variance matrix generated by concatenating the covariances
of x1and the vectors {ρj}j=2,...,nm. As shown in Fig. 3
these covariances are set to relatively large values in order
to deal with different types of deformations. Yet, in order to
avoid completely random shapes with no physical meaning
we slightly smooth the resulting sampled shapes. In addi
tion, the variance associated to the internode lengths rij
is set to a very small value, as we assume the vessels do
not stretch. Note that although real vessels may stretch, we
represent the tree by a sufficiently dense set of points that
makes the inextensibility assumption locally correct.
We then learn a lowdimensional deformation model of
the coronary tree, by applying Probabilistic Principal Com
ponent Analysis [25] over the set of deformed samples {si}.
By doing this, we can approximate the pose parameters of
Eq. 1 as a weighted sum of a mean structure m0and nq
deformation modes Q = [q1,...qnq] :
m = m0+
nq
?
i=1
αiqi= m0+ Qα
(2)
where α = [α1,...,αnq]⊤are unknown modal weights
that define the current structure, and whose covariance is
defined by a nq× nqmatrix Σα.
5.4. Iterative Fitting and 3Dto2D Matching
Representing the coronary tree by means of the modal
weights of Eq. 2 allows rewriting the problem as that of
estimating the parameters α∗such that the following repro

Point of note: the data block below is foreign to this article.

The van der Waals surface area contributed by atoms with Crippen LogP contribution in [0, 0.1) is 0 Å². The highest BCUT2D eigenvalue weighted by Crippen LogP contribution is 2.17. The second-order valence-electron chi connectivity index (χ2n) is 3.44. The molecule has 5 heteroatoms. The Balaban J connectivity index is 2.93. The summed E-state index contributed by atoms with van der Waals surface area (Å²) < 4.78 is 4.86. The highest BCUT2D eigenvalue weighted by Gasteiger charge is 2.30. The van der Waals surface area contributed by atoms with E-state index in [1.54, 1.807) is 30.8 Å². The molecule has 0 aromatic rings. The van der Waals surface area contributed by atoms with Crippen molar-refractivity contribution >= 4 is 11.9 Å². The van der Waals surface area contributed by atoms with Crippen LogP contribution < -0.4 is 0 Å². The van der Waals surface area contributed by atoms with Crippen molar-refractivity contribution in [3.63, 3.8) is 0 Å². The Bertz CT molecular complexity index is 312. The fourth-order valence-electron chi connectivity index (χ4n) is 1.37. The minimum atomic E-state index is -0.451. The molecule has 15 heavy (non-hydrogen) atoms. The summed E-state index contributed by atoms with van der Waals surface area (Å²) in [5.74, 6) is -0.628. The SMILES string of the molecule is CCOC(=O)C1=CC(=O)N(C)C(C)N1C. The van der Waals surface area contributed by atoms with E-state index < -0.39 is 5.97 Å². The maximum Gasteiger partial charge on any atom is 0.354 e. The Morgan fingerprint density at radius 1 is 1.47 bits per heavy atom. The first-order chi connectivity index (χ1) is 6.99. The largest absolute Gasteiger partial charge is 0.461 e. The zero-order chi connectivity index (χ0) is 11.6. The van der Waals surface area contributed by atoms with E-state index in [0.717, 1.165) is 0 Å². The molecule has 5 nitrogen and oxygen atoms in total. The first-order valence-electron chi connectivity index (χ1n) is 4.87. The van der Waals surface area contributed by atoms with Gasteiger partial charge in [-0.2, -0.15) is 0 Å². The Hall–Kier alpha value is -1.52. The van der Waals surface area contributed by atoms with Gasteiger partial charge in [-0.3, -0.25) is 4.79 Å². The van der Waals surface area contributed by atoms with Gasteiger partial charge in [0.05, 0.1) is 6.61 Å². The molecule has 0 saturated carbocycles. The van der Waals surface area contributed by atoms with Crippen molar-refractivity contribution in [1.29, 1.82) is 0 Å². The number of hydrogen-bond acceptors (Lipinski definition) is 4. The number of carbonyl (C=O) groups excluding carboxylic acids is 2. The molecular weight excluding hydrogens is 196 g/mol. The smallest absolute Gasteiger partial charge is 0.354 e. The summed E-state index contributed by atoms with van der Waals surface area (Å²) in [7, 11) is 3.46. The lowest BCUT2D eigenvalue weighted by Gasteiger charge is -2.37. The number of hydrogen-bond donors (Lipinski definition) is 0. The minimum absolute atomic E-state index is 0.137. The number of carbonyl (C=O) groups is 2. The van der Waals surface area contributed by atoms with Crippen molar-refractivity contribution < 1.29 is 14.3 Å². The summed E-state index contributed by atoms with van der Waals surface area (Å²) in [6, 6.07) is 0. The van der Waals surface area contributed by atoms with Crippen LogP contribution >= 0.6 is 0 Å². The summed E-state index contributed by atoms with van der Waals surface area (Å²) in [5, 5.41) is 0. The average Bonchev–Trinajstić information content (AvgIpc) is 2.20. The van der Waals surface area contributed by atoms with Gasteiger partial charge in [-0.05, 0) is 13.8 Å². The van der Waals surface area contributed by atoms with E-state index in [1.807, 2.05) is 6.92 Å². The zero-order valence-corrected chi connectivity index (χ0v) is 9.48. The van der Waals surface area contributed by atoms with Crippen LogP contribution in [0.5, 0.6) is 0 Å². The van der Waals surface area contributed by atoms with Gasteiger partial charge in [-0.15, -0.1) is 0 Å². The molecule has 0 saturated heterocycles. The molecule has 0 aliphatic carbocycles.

jection error is minimized
Page 5
InitializationIteration #1Iteration #2 Iteration #3Rigid Registration
Figure 4. Iterative Fitting and 3Dto2D Matching. We plot the 3D results (top) and 2D results (bottom) of the fitting process at different
iterations and the matches we establish. The leftmost figures show the initial prior (red) and the ground truth structure. The next 3 images
show the fitting process of our approach (yellow) for different iterations. The figures on the right show what might be obtained using just
a rigid registration, which is a standard solution to this kind of problems. Obviously the rigid approach yields large errors, specially on the
terminal nodes of the coronary structure.
α∗= argmin
α
nm
?
i=1
?Proj(xi;α) − Match(xi,U)?
(3)
where Match(xi,U) returns the match uj ∈ U for a 3D
point xi, and Proj(xi;α) is the perspective projection of
the 3D point xigiven the modal weights α.
Note that we assume we know the projection matrix of
the imaging system, including both the pose of the patient
with respect to the CT and Xray equipment, and the intrin
sic parameters of the detector. In practice, though, there is
always some translation in the position of the patient with